The Spectacular Now by Tim Tharp

 

SUTTER KEELY. He’s the guy you want at your party. He’ll get everyone dancing. He’ ll get everyone in your parents’ pool. Okay, so he’s not exactly a shining academic star. He has no plans for college and will probably end up folding men’s shirts for a living. But there are plenty of ladies in town, and with the help of Dean Martin and Seagram’s V.O., life’s pretty fabuloso, actually.

Until the morning he wakes up on a random front lawn, and he meets Aimee. Aimee’s clueless. Aimee is a social disaster. Aimee needs help, and it’s up to the Sutterman to show Aimee a splendiferous time and then let her go forth and prosper. But Aimee’s not like other girls, and before long he’s in way over his head. For the first time in his life, he has the power to make a difference in someone else’s life—or ruin it forever.

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I know a female version of Sutter; the charming social butterfly and life of the party. Fun at first, but soon it gets sad and embarrassing to be around. Referring to himself as ‘God’s own drunk’, Sutter lives in the ‘spectacular now’ and refuses to plan for the future.  In this character driven story, the totally flawed narrator, Sutter is constantly drinking booze at home, school, work, and in the car with his giant 7up and whiskey cup. His alcohol addiction is apparent, but he lives in complete denial. While I’m happy Sutter meets Aimee and slowly helps her gain confidence to stand up to others, I hated seeing her pick up some of his lushness in the process.

Although it was true to Sutter’s character, the ending saddened me.  It was a realistic conclusion that reminds readers that real life is messy, and happy endings aren’t in the cards for everyone. I have to wonder how Sutter’s ‘spectacular now’ concept is still holding up for him…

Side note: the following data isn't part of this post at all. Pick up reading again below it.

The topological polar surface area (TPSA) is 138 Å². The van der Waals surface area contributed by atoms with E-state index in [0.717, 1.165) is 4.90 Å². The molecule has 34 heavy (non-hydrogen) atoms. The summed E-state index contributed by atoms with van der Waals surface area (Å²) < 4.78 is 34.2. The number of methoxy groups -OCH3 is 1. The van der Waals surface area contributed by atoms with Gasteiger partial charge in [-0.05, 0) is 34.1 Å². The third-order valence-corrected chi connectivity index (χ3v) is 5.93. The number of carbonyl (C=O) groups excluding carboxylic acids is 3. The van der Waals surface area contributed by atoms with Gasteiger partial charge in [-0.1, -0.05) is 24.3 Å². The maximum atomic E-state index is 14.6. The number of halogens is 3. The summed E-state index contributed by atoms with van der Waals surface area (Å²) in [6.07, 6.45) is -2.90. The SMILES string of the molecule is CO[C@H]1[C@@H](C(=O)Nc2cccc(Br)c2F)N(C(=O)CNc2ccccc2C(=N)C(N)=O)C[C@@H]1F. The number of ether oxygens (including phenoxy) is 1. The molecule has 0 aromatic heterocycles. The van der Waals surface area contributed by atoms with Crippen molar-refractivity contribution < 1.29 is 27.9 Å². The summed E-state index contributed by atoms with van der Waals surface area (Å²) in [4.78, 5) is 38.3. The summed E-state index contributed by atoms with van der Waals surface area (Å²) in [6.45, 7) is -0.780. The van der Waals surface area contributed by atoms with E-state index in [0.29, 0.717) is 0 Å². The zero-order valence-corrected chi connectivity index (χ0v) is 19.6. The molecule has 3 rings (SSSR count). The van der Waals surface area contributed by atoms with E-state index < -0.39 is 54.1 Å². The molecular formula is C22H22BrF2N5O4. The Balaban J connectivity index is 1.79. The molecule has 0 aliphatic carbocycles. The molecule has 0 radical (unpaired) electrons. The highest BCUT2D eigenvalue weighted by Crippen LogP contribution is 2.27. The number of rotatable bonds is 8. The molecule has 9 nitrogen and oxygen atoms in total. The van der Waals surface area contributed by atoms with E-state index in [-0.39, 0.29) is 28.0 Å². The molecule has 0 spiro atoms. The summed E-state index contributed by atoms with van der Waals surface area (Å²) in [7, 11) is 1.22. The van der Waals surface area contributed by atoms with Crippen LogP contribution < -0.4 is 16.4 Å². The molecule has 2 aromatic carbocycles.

Look for the film adaptation of The Spectacular Now in theatres August 2013.

 

 

 

The Ghost of Graylock by Dan Poblocki

Does an abandoned asylum hold the key to a frightful haunting?

Everyone’s heard the stories about Graylock Hall.

It was meant to be a place of healing – a hospital where children and teenagers with mental disorders would be cared for and perhaps even cured. But something went wrong. Several young patients died under mysterious circumstances. Eventually, the hospital was shut down, the building abandoned and left to rot deep in the woods.

As the new kid in town, Neil Cady wants to see Graylock for himself. Especially since rumor has it that the building is haunted. He’s got fresh batteries in his flashlight, a camera to document the adventure, and a new best friend watching his back.

Neil might think he’s prepared for what he’ll find in the dark and decrepit asylum. But he’s certainly not prepared for what follows him home. . . .

 

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The Ghost of Graylock
is a must read for young horror fans that have graduated from books like R.L. Stine’s Goosebumps series and looking for a more frightening read. But beware! Detailed descriptions of abandoned asylums, ghosts, and a shocking murder could potentially be nightmare inducing, especially for a middle schooler.  The plot surrounds the legend of Graylock Hall and the result of four kids breaking into the abandoned asylum.  I still have visions of Eric and Wesley hiding in the closet and Rebecca’s (the ghost) shadowy figure peeking in…terrifying!  However, I liked the ‘bread crumb’ aspect of Rebecca’s clues and how she helped Neil and Bree ultimately solve the mystery of her own tragic death.  Overall, short chapters (64 to be exact) and a fast paced story will take even the most reluctant readers on a thrilling adventure, filled with twists and turns!  You may just want to sleep with a nightlight…